If you’ve read my blog posts over the past several years, you’ll notice that one of the topics that I used to frequently post about is bicycling, where I would talk about my misadventures riding through the deserts near Tucson, AZ. However, a few years ago my posts ceased rather abruptly, so I thought that I’d explain why that happened.
I loved riding around Tucson in my teenage years, and I rode in other areas of the country as I moved from state to state. That being said, my favorite locale was Tucson, because the weather is amazing all year round, and the desert is a wonderful place to ride. The further I would ride out of town, the fewer cars I had to deal with, which made for an even better cycling experience. With that in mind, after I returned to Arizona in 2013, I became an avid road cyclist.
Shortly before I stopped posting about bicycling, I wrote a post about being diagnosed with a neurological disorder called Essential Tremor. My diagnosis didn’t originally have an impact on my cycling, but eventually the disorder caught up with me.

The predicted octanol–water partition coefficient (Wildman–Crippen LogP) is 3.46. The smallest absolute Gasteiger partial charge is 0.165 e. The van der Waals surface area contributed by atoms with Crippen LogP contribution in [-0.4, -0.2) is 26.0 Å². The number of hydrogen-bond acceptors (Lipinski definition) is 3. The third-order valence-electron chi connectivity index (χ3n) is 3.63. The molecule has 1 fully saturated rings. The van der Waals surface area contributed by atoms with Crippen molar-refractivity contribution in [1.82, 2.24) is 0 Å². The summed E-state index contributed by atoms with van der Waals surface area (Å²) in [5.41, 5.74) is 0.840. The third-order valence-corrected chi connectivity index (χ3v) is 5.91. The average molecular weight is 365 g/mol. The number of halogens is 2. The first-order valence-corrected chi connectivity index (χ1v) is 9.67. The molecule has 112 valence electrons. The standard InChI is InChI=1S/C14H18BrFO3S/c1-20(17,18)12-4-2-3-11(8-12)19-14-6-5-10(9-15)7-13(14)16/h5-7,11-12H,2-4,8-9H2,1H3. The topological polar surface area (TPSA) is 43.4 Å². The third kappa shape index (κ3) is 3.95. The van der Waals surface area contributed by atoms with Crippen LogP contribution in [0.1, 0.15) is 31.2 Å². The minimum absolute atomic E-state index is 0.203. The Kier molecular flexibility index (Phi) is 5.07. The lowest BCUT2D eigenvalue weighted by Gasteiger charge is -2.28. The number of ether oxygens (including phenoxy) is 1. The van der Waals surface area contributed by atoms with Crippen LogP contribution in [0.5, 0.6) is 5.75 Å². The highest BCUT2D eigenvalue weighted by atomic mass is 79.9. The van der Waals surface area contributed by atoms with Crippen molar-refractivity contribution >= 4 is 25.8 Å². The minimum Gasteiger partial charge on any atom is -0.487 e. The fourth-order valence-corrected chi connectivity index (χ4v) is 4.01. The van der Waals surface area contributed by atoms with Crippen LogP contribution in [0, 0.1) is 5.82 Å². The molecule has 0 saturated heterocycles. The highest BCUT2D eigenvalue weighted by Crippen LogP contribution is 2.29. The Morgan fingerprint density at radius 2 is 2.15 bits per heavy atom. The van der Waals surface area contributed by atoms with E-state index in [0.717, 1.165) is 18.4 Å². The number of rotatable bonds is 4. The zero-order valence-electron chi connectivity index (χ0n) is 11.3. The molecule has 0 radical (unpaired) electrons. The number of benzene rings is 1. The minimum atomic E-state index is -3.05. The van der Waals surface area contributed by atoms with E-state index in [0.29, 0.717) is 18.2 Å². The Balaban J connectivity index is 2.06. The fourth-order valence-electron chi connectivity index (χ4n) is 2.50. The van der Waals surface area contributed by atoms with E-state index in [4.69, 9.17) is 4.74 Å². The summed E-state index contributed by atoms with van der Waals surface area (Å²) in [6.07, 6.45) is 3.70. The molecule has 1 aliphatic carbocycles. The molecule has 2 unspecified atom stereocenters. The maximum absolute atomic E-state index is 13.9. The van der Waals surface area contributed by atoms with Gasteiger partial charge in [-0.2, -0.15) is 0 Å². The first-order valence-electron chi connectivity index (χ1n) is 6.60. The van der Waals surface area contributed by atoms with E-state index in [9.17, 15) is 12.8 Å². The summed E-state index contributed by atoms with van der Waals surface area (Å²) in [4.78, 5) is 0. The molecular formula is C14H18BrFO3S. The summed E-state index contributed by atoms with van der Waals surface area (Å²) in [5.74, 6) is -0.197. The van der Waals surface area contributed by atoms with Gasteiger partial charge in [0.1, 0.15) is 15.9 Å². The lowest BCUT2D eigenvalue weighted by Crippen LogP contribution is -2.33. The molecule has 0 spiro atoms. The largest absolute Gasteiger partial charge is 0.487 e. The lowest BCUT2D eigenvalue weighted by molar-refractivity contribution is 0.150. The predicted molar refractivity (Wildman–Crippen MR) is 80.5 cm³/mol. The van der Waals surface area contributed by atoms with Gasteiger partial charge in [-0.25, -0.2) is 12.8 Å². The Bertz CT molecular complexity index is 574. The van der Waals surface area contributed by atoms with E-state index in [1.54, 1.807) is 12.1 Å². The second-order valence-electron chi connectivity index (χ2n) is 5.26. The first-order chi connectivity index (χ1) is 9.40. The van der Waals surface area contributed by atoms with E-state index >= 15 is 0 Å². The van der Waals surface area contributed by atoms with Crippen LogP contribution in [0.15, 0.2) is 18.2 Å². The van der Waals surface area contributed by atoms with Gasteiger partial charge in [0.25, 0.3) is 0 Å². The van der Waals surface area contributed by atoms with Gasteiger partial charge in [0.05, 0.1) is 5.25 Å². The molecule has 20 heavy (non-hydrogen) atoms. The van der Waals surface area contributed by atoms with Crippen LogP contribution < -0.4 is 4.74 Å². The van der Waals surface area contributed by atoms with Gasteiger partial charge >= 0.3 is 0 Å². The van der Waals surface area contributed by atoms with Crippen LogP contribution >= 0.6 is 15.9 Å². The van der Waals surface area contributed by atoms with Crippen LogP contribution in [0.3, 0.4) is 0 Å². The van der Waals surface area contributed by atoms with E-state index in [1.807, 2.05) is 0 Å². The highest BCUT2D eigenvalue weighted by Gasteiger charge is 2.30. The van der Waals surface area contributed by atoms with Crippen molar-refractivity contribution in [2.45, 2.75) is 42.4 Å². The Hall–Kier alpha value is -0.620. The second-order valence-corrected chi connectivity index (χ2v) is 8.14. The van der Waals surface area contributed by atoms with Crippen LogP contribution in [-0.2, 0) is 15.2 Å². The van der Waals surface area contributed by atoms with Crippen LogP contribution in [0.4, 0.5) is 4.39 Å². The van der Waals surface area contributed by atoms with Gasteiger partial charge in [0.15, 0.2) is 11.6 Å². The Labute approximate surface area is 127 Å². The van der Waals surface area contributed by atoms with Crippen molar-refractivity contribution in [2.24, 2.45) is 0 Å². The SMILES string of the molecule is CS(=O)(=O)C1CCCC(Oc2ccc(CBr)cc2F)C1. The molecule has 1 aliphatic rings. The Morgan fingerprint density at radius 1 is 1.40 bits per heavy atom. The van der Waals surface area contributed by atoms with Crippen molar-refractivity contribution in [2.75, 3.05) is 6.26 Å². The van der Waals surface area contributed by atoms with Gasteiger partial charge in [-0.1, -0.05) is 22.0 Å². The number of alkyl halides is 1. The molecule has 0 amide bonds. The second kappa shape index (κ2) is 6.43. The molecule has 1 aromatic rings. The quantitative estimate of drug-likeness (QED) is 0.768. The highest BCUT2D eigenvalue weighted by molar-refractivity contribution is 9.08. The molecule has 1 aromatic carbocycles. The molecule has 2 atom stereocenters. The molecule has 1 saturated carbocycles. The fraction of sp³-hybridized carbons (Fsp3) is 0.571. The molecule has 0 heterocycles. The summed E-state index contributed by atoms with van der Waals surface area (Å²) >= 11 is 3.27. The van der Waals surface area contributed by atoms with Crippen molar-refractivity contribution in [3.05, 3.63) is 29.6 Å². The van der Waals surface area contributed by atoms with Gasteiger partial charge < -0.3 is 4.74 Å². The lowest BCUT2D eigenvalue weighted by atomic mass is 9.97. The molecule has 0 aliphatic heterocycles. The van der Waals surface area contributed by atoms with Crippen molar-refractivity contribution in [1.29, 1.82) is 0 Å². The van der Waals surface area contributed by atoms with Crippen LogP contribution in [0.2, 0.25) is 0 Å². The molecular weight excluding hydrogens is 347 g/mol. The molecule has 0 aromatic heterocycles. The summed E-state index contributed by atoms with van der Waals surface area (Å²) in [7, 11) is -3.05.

One of my favorite routes to ride in the Tucson area was Saguaro National Park East, which had few cars, gorgeous desert landscapes, a one-way path, and several difficult climbs that kept me in shape. However, around a year after my diagnosis, hand tremors prevented me from braking during a rapid descent into a steep turn. I was coasting downhill around 35mph at the time, and I only managed to make the turn by unclipping one foot and jamming it into the ground to arrest my speed (although that technique is not advisable for slowing down). I pulled off the road once I rounded the corner and could safely bring my bicycle to a stop, and the surge of adrenaline combined with tremors left me shaking uncontrollably for quite a while.
Make no mistake, if I hadn't managed to slow my descent, I'd have been just another statistic in a long line of stories about cyclists who died after losing control of their bicycles. As a result of that near-death experience, I haven't ridden outside since.